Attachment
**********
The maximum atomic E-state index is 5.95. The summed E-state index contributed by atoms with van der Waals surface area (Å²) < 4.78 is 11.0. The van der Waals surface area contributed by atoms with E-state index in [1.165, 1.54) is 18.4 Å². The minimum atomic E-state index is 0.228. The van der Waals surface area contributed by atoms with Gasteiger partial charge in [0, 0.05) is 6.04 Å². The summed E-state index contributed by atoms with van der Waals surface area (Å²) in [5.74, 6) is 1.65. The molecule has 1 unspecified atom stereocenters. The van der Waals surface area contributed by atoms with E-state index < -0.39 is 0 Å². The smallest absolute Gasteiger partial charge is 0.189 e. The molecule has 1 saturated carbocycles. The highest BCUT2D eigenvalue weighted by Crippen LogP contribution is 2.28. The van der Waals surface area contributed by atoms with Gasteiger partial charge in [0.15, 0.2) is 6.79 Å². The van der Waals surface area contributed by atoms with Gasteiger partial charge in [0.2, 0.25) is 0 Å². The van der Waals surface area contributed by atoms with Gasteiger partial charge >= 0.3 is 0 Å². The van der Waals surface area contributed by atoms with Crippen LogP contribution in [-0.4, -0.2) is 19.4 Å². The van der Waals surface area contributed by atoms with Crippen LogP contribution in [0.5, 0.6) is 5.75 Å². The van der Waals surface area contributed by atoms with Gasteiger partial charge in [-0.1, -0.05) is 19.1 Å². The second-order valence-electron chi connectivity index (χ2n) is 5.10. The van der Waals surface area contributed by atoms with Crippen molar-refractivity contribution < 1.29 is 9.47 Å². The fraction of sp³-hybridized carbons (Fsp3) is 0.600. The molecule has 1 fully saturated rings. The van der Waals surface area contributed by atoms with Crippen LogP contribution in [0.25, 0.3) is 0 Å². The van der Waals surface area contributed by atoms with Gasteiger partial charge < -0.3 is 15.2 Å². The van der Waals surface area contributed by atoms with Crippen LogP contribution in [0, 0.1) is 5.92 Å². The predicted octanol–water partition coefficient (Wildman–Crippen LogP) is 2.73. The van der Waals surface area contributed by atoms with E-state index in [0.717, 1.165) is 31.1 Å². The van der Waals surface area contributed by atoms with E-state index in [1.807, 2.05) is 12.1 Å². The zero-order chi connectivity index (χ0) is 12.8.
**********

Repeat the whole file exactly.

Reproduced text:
The maximum atomic E-state index is 5.95. The summed E-state index contributed by atoms with van der Waals surface area (Å²) < 4.78 is 11.0. The van der Waals surface area contributed by atoms with E-state index in [1.165, 1.54) is 18.4 Å². The minimum atomic E-state index is 0.228. The van der Waals surface area contributed by atoms with Gasteiger partial charge in [0, 0.05) is 6.04 Å². The summed E-state index contributed by atoms with van der Waals surface area (Å²) in [5.74, 6) is 1.65. The molecule has 1 unspecified atom stereocenters. The van der Waals surface area contributed by atoms with E-state index < -0.39 is 0 Å². The smallest absolute Gasteiger partial charge is 0.189 e. The molecule has 1 saturated carbocycles. The highest BCUT2D eigenvalue weighted by Crippen LogP contribution is 2.28. The van der Waals surface area contributed by atoms with Gasteiger partial charge in [0.15, 0.2) is 6.79 Å². The van der Waals surface area contributed by atoms with Gasteiger partial charge in [0.2, 0.25) is 0 Å². The van der Waals surface area contributed by atoms with Gasteiger partial charge >= 0.3 is 0 Å². The van der Waals surface area contributed by atoms with Crippen LogP contribution in [-0.4, -0.2) is 19.4 Å². The van der Waals surface area contributed by atoms with Crippen LogP contribution in [0.5, 0.6) is 5.75 Å². The van der Waals surface area contributed by atoms with Gasteiger partial charge in [-0.1, -0.05) is 19.1 Å². The second-order valence-electron chi connectivity index (χ2n) is 5.10. The van der Waals surface area contributed by atoms with Crippen molar-refractivity contribution < 1.29 is 9.47 Å². The fraction of sp³-hybridized carbons (Fsp3) is 0.600. The molecule has 1 fully saturated rings. The van der Waals surface area contributed by atoms with Crippen LogP contribution in [0.25, 0.3) is 0 Å². The van der Waals surface area contributed by atoms with Gasteiger partial charge < -0.3 is 15.2 Å². The van der Waals surface area contributed by atoms with Crippen LogP contribution in [0, 0.1) is 5.92 Å². The predicted octanol–water partition coefficient (Wildman–Crippen LogP) is 2.73. The van der Waals surface area contributed by atoms with E-state index in [0.717, 1.165) is 31.1 Å². The van der Waals surface area contributed by atoms with E-state index in [1.807, 2.05) is 12.1 Å². The zero-order chi connectivity index (χ0) is 12.8.